I light up a 420 Marley, I’m a smoker, I’m a toker, I’m a midnight broker, I’m a joker and a Fokker and an Absaroker. This rig cost me, but if you live in one half the time, be happy. Desert Dog makes me happy. Lights everywhere, bluedots in back, illegal maybe but nobody says anything. Sleep compartment, I keep it clean, like to sleep in comfort, shower at stops, when the money’s good, in good motels, prime rib and a Manhattan on the rocks, read myself to sleep. Lap of luxury Priscilla says about some things, her lap is luxury and I’m a luxury-hound, she doesn’t like too much referencing of the hot spot, the blue dot, the fox trot. But she inspires me, leads me, educates me.

It’s not like she is trying to improve me — she just likes teaching. And I’m raw stock she can make something out of. She says I’m smart. Nobody ever told me that. It’s great to have a teacher that cares. They say you remember the good ones all your life. This is especially true of me, a teacher’s pet for sure.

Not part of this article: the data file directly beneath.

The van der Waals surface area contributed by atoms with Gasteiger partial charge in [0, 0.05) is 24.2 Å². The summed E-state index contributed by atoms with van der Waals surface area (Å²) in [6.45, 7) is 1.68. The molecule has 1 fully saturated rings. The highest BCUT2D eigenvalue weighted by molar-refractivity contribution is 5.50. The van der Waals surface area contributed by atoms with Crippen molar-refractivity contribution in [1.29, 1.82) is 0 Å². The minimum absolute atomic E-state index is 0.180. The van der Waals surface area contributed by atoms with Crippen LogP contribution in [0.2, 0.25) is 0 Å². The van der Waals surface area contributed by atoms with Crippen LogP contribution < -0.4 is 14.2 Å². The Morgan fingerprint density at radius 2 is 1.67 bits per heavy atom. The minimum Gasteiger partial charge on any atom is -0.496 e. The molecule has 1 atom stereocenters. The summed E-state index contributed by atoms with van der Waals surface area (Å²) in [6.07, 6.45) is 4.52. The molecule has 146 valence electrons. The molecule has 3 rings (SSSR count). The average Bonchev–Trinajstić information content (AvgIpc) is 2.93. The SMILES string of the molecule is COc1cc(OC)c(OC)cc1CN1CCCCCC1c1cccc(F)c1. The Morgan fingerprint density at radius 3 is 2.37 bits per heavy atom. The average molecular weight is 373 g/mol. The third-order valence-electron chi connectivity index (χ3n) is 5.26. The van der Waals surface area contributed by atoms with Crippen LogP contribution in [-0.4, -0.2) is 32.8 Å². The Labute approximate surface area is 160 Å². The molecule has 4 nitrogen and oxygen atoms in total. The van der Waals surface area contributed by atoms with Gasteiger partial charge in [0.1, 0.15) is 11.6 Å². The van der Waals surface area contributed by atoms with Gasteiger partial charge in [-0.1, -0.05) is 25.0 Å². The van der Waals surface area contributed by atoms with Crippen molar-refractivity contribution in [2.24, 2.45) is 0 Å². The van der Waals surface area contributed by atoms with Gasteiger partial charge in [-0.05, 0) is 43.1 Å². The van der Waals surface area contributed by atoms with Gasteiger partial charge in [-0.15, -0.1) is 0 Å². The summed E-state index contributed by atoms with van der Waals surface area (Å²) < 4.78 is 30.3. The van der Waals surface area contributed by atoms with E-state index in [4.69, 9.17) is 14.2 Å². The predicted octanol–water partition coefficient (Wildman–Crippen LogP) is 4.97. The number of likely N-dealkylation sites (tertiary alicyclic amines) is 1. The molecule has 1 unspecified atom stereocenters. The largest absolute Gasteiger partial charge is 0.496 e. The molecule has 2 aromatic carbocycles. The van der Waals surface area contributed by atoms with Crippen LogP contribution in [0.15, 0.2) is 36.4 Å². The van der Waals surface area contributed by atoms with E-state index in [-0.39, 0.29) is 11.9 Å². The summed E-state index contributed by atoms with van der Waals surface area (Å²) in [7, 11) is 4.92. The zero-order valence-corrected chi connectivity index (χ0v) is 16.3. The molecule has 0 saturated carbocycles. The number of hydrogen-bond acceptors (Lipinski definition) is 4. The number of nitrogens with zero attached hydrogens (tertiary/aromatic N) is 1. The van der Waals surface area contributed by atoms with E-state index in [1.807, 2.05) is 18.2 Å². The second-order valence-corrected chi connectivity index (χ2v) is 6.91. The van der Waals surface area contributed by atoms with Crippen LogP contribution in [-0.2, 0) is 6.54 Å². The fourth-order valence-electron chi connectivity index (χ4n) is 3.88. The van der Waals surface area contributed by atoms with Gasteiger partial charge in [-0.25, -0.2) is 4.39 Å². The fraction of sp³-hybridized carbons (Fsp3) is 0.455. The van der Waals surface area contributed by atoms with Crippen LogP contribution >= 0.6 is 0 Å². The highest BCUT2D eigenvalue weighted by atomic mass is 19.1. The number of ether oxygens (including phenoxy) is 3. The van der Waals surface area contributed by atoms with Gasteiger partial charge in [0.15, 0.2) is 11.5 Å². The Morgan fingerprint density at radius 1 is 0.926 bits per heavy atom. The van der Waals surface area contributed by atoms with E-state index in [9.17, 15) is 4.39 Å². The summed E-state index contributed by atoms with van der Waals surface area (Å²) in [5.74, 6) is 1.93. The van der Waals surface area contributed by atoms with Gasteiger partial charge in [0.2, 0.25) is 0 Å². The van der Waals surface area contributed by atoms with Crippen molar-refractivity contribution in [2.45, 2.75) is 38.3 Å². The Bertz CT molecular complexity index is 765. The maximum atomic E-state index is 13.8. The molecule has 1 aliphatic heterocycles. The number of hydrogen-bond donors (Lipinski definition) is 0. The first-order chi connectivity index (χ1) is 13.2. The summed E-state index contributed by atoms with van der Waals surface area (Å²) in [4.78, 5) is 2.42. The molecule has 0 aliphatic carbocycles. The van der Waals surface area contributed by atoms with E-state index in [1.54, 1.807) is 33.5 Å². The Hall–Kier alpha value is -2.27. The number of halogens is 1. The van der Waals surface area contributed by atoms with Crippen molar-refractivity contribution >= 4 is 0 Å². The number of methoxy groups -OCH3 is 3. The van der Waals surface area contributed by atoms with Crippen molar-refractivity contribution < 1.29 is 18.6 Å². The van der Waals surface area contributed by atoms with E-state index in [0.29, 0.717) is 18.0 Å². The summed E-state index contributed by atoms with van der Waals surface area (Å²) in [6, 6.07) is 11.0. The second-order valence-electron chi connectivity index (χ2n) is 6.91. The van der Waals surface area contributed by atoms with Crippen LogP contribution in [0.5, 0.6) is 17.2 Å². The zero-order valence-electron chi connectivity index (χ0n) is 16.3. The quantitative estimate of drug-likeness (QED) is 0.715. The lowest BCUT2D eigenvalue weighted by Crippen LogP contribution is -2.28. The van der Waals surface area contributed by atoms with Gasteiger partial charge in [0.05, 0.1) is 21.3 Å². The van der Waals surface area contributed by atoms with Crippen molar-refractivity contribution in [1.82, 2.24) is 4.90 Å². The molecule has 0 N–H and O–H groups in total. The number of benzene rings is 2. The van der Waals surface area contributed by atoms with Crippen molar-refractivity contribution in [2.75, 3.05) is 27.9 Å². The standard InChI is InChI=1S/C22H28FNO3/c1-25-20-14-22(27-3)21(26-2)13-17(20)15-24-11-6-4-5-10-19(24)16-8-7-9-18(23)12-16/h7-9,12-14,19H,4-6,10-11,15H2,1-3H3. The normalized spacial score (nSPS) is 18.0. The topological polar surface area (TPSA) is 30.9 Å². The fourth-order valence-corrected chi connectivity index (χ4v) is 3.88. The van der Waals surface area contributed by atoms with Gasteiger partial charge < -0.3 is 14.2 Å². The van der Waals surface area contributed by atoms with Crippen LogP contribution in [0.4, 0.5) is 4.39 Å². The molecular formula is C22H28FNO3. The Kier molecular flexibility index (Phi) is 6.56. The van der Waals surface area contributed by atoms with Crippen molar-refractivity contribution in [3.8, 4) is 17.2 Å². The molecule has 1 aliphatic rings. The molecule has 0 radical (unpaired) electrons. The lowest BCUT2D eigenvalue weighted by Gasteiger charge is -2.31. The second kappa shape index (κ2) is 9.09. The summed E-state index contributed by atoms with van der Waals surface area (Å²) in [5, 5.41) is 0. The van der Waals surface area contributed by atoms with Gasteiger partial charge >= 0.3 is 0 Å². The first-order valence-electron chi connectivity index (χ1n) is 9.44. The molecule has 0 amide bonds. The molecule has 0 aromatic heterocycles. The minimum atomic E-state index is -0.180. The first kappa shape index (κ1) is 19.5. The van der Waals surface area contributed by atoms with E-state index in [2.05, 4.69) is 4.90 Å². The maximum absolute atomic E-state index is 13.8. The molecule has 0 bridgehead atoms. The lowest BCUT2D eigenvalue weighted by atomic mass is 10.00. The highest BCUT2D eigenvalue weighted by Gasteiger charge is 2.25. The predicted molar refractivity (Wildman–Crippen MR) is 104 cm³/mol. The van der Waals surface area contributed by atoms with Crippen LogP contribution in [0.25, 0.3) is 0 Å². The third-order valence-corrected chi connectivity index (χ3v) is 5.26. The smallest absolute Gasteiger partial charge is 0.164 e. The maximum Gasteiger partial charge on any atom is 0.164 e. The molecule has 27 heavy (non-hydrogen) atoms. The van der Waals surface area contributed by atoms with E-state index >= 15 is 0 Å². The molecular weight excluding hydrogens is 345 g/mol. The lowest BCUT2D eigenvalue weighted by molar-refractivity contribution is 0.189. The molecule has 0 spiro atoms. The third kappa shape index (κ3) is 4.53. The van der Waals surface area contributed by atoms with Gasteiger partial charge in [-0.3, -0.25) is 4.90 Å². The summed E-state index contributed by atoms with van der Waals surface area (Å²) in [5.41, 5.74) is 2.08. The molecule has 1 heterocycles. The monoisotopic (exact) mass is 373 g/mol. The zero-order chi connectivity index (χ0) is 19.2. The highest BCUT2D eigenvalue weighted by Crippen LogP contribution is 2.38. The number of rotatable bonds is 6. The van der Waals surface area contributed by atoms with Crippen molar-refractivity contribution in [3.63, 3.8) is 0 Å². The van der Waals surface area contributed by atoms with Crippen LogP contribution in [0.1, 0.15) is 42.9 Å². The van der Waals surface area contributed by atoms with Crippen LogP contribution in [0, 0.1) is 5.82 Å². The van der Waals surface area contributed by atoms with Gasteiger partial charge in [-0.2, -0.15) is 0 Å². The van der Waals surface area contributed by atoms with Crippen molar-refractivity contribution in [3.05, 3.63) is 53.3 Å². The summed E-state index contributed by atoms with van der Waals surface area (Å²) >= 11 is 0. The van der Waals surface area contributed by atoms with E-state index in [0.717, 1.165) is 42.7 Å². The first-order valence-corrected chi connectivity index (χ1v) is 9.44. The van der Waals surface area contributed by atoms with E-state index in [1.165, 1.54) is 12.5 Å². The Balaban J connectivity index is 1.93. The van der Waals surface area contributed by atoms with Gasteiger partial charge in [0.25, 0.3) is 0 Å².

Whoa shit some little sporty number passing me and my radar detector is squawking smokey X-band, there goes that guy’s Christmas bonus. Yes, here he comes hot on his ass. Nailed in Kansas in the unsympathetic wheat stubble!

Me and the Desert Dog hauling ass and power plant parts. I hit the all-windows-down button, fresh clean razor-cold Kansas air jets the cab, scrubs the ceegar smoke from the plastics, leathers and chromes, freezes my earring. A little kid in the back of a Volvo wagon pumps his arm, I give him two blasts of DD’s double airs, he claps his hands. We both laugh. It’s Christmas.

  1. You mean you aren’t really a trucker? Loved every quirky, catchy line sir–was right up there with you riding shotgun!

  2. Odd story, not without its quirks. Still, I had difficulty finding a thread. I couldn’t really find a link with Christmas. And I found the frequent puns and word play a bit tedious. But then, maybe it’s because I’m not from the California desert. Or Kansas. Intriguing, though, and worth reading more by Guinette.

  3. OK, so it wasn’t exactly the “Once upon a Time”, story-telling model but that, more than anything, made this story great. I enjoyed every line, every metaphor and Guinotte’s ‘trucker” is one of the best characters to show up here.